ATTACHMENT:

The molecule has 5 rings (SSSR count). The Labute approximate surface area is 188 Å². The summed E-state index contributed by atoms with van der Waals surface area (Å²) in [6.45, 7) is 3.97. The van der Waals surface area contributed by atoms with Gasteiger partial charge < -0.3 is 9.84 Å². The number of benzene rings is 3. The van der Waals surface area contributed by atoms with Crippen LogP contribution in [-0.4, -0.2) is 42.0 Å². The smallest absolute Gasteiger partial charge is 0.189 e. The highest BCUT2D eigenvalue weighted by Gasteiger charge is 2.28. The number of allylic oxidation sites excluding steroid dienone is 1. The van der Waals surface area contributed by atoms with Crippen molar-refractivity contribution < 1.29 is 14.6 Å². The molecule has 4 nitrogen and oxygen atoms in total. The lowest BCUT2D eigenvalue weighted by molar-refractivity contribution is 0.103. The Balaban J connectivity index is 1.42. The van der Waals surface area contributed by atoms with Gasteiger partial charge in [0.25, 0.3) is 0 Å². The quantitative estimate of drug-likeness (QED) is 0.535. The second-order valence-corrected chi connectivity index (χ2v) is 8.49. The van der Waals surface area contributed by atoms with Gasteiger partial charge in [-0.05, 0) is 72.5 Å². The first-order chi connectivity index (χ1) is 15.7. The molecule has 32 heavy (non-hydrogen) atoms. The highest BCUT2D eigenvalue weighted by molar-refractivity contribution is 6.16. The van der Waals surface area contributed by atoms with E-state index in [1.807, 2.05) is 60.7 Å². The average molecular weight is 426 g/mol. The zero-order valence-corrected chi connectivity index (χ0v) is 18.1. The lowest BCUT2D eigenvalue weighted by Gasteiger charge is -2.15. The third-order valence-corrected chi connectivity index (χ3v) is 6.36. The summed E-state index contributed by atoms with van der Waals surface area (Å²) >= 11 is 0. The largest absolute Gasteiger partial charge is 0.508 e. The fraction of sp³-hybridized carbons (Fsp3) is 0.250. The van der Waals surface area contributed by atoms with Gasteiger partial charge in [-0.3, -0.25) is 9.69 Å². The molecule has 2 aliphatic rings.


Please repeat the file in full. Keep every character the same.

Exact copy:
The molecule has 5 rings (SSSR count). The Labute approximate surface area is 188 Å². The summed E-state index contributed by atoms with van der Waals surface area (Å²) in [6.45, 7) is 3.97. The van der Waals surface area contributed by atoms with Gasteiger partial charge < -0.3 is 9.84 Å². The number of benzene rings is 3. The van der Waals surface area contributed by atoms with Crippen LogP contribution in [-0.4, -0.2) is 42.0 Å². The smallest absolute Gasteiger partial charge is 0.189 e. The highest BCUT2D eigenvalue weighted by Gasteiger charge is 2.28. The number of allylic oxidation sites excluding steroid dienone is 1. The van der Waals surface area contributed by atoms with Crippen molar-refractivity contribution < 1.29 is 14.6 Å². The molecule has 4 nitrogen and oxygen atoms in total. The lowest BCUT2D eigenvalue weighted by molar-refractivity contribution is 0.103. The Balaban J connectivity index is 1.42. The van der Waals surface area contributed by atoms with Gasteiger partial charge in [0.25, 0.3) is 0 Å². The quantitative estimate of drug-likeness (QED) is 0.535. The second-order valence-corrected chi connectivity index (χ2v) is 8.49. The van der Waals surface area contributed by atoms with Gasteiger partial charge in [-0.05, 0) is 72.5 Å². The first-order chi connectivity index (χ1) is 15.7. The molecule has 32 heavy (non-hydrogen) atoms. The highest BCUT2D eigenvalue weighted by molar-refractivity contribution is 6.16. The van der Waals surface area contributed by atoms with E-state index in [1.807, 2.05) is 60.7 Å². The average molecular weight is 426 g/mol. The zero-order valence-corrected chi connectivity index (χ0v) is 18.1. The lowest BCUT2D eigenvalue weighted by Gasteiger charge is -2.15. The third-order valence-corrected chi connectivity index (χ3v) is 6.36. The summed E-state index contributed by atoms with van der Waals surface area (Å²) >= 11 is 0. The largest absolute Gasteiger partial charge is 0.508 e. The fraction of sp³-hybridized carbons (Fsp3) is 0.250. The van der Waals surface area contributed by atoms with Gasteiger partial charge in [-0.3, -0.25) is 9.69 Å². The molecule has 2 aliphatic rings.